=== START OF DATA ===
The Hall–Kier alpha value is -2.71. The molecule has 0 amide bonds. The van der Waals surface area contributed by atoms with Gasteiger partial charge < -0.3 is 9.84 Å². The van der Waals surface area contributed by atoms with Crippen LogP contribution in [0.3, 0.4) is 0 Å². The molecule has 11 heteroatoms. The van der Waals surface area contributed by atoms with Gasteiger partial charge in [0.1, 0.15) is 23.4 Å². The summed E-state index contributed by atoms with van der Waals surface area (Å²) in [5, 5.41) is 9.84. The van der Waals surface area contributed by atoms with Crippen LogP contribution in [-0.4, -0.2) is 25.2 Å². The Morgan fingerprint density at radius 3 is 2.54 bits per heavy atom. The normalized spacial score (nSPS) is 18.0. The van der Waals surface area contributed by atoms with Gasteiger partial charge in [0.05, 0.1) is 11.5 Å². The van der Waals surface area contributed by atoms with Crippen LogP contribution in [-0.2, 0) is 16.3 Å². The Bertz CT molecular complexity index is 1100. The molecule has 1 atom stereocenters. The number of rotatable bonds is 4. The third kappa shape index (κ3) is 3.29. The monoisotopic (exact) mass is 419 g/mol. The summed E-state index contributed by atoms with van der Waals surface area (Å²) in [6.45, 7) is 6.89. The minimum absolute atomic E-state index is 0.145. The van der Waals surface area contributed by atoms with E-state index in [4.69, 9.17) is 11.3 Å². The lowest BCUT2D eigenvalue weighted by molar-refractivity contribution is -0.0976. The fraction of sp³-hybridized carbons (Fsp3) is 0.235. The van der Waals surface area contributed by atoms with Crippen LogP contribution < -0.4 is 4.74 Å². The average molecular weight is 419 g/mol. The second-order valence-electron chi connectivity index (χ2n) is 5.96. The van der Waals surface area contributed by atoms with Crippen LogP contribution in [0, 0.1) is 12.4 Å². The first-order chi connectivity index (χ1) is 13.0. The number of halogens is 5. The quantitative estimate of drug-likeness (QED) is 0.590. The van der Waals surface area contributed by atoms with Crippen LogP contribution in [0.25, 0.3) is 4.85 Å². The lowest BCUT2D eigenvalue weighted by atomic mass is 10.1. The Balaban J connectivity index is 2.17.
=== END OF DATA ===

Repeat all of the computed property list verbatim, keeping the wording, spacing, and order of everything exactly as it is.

The Hall–Kier alpha value is -2.71. The molecule has 0 amide bonds. The van der Waals surface area contributed by atoms with Gasteiger partial charge < -0.3 is 9.84 Å². The van der Waals surface area contributed by atoms with Crippen LogP contribution in [0.3, 0.4) is 0 Å². The molecule has 11 heteroatoms. The van der Waals surface area contributed by atoms with Gasteiger partial charge in [0.1, 0.15) is 23.4 Å². The summed E-state index contributed by atoms with van der Waals surface area (Å²) in [5, 5.41) is 9.84. The van der Waals surface area contributed by atoms with Crippen LogP contribution in [-0.4, -0.2) is 25.2 Å². The Morgan fingerprint density at radius 3 is 2.54 bits per heavy atom. The normalized spacial score (nSPS) is 18.0. The van der Waals surface area contributed by atoms with Gasteiger partial charge in [0.05, 0.1) is 11.5 Å². The van der Waals surface area contributed by atoms with Crippen LogP contribution in [-0.2, 0) is 16.3 Å². The Bertz CT molecular complexity index is 1100. The molecule has 1 atom stereocenters. The number of rotatable bonds is 4. The third kappa shape index (κ3) is 3.29. The monoisotopic (exact) mass is 419 g/mol. The summed E-state index contributed by atoms with van der Waals surface area (Å²) in [6.45, 7) is 6.89. The minimum absolute atomic E-state index is 0.145. The van der Waals surface area contributed by atoms with E-state index in [4.69, 9.17) is 11.3 Å². The lowest BCUT2D eigenvalue weighted by molar-refractivity contribution is -0.0976. The fraction of sp³-hybridized carbons (Fsp3) is 0.235. The van der Waals surface area contributed by atoms with Crippen LogP contribution < -0.4 is 4.74 Å². The average molecular weight is 419 g/mol. The second-order valence-electron chi connectivity index (χ2n) is 5.96. The van der Waals surface area contributed by atoms with Crippen LogP contribution in [0, 0.1) is 12.4 Å². The first-order chi connectivity index (χ1) is 13.0. The number of halogens is 5. The quantitative estimate of drug-likeness (QED) is 0.590. The van der Waals surface area contributed by atoms with Crippen LogP contribution in [0.25, 0.3) is 4.85 Å². The lowest BCUT2D eigenvalue weighted by atomic mass is 10.1. The Balaban J connectivity index is 2.17.